6 Replies Latest reply on Feb 19, 2016 1:24 AM by Lingesh Sangur

    sheetmetal drawing

    Lingesh Sangur

      For a round furnace i am making sheetmetal drawings. My way of doing the shell is


      First,create round shell,insert holes for nozzles,then inset bend,extract flatten drawings..

      Problem is since the holes are distorted after inserting bend,in drawing i dont get centre point to locate position of holes.I am drawing reference axis on flatten sheet then using that sketch for dimensining..Is there any other way to do this automatically? If not SW can add a new feature where we can get reference centre point for holes.

        • Re: sheetmetal drawing
          Leszek Paprota

          Hi Linesh


          try to use the unfold and fold command

          those will help you to make the bends flat (during the design process)

          and you can locate the holes with greater precision.


          Hope this helps



          • Re: sheetmetal drawing
            John Stoltzfus

            The shape is either an ellipse or a tear drop, difficult to pinpoint exact center. The only way would be to save the cutout pc and find the center of mass of the cut out.  When you draw your circle to cut through the tank wall, draw a double circle or two rings, then when you cut it will ask you to keep or delete bodies, if you select keep it should keep the cut body within the tank wall, then see if you can select View/Show Center of Mass...

            • Re: sheetmetal drawing
              Kevin Chandler



              Being for a furnace, do the holes need to be round in the rolled state?

              If so, then they'll need to be fabricated this way so they're circular (and elliptical & conical (in one axis) in the flat state).


              If you fabricate your holes in the flat state, then the holes in the final state will be elliptical and conical.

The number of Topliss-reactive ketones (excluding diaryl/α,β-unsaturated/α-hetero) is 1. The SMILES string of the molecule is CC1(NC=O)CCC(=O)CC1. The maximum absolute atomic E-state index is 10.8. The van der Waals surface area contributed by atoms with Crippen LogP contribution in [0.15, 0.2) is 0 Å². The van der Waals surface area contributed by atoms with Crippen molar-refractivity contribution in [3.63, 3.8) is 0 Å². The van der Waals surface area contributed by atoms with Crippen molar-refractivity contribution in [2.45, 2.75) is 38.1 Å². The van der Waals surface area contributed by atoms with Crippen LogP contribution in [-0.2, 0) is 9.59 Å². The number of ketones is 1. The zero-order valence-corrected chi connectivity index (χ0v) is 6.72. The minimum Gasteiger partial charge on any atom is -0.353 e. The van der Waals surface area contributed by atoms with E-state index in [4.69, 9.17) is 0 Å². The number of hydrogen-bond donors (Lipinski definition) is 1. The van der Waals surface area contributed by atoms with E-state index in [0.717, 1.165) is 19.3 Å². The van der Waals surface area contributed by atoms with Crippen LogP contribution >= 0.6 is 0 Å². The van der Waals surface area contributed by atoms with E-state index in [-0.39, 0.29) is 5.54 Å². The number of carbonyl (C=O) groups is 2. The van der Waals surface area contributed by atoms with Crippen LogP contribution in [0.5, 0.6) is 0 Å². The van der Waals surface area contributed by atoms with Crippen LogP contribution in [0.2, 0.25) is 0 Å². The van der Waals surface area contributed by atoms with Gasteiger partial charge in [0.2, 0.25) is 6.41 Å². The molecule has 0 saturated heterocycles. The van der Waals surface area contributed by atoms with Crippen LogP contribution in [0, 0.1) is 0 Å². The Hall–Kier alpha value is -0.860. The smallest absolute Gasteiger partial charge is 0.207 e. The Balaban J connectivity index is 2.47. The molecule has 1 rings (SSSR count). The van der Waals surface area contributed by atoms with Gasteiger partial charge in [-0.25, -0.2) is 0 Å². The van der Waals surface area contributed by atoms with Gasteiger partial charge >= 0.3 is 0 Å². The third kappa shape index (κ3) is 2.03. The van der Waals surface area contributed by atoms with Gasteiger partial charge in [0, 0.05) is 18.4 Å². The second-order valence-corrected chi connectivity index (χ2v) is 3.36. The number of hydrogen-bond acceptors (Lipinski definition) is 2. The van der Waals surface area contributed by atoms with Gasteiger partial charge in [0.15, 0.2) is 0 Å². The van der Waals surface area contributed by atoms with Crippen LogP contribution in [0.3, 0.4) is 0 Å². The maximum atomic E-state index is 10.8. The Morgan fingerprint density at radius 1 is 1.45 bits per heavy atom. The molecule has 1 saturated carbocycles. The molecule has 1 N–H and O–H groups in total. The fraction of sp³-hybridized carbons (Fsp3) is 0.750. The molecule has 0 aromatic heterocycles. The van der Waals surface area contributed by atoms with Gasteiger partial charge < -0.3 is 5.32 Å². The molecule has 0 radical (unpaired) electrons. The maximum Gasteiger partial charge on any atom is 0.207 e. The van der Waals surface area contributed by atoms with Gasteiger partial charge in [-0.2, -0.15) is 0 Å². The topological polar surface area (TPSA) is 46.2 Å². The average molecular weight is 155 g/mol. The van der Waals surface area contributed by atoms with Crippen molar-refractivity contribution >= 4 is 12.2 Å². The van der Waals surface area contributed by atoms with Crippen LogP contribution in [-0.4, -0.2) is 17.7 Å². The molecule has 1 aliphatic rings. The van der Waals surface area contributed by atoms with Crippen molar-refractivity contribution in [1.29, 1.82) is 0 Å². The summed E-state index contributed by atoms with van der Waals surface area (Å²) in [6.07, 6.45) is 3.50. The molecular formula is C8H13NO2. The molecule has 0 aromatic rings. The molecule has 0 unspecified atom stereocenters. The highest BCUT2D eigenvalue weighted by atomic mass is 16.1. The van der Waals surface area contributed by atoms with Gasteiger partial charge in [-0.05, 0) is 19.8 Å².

Assuming some gas flows through these holes, will it make a functional/operational difference in your design it one method is chosen over the other?

              If so, I think this should drive your design workflow.


              Lastly, for cylindrical sheet metal, I usually start with a Thin Revolve (just a line of the required height, located from a centerline by the required radius).

              Make sure your thin direction going is the right (thickness inboard of your line or outboard of it).

              Then I do an Insert Bends with the bend radius equal to the revolve radius. You can't revolve 360°. There must be a gap when doing this method. Try 359.5°.

              Remember: For unfold (& for other such commands asking for a "face"), you must select just the line used to create the thin revolve.


              You can then add your holes in the round state with circular and linear patterns or just linear pattern in the flat state (after you unfold).





              • Re: sheetmetal drawing
                Dennis Bacon

                I'm glad you made me think of this Lingesh.. I have often wondered about that. There does not seem to be a way to do this automatically and yes it would be nice to have the centers marked automatically.  I found that if I created reference points in the part flat pattern (center of faces for each hole), then began a sketch on the surface, then selected the reference points (I did it in the tree), then converted I would end up with sketch points coincident with the ref points. Then in the drawing expand the drawing view and select the sketch and "show". Now I can measure to the points. I'm going to have to play with John's method. That does sound interesting. I randomly placed my holes in a rolled cylinder using the hole wizard.


                I'm thinking that you probably want to center punch your hole centers in the flat, roll, then drill clean holes to fit your fittings.

                Edit:.. I wanted to add that I could not dimension to the reference points in the drawing. That is why I needed to convert to sketch points.


                • Re: sheetmetal drawing
                  Dennis Bacon

                  Another thing you might want to consider would be using a "Hole Table". This way you don't need center points and as you can see the results are the same from ordinate dimensions to hole table dimensions. I had nothing better to do today. Kinda slow.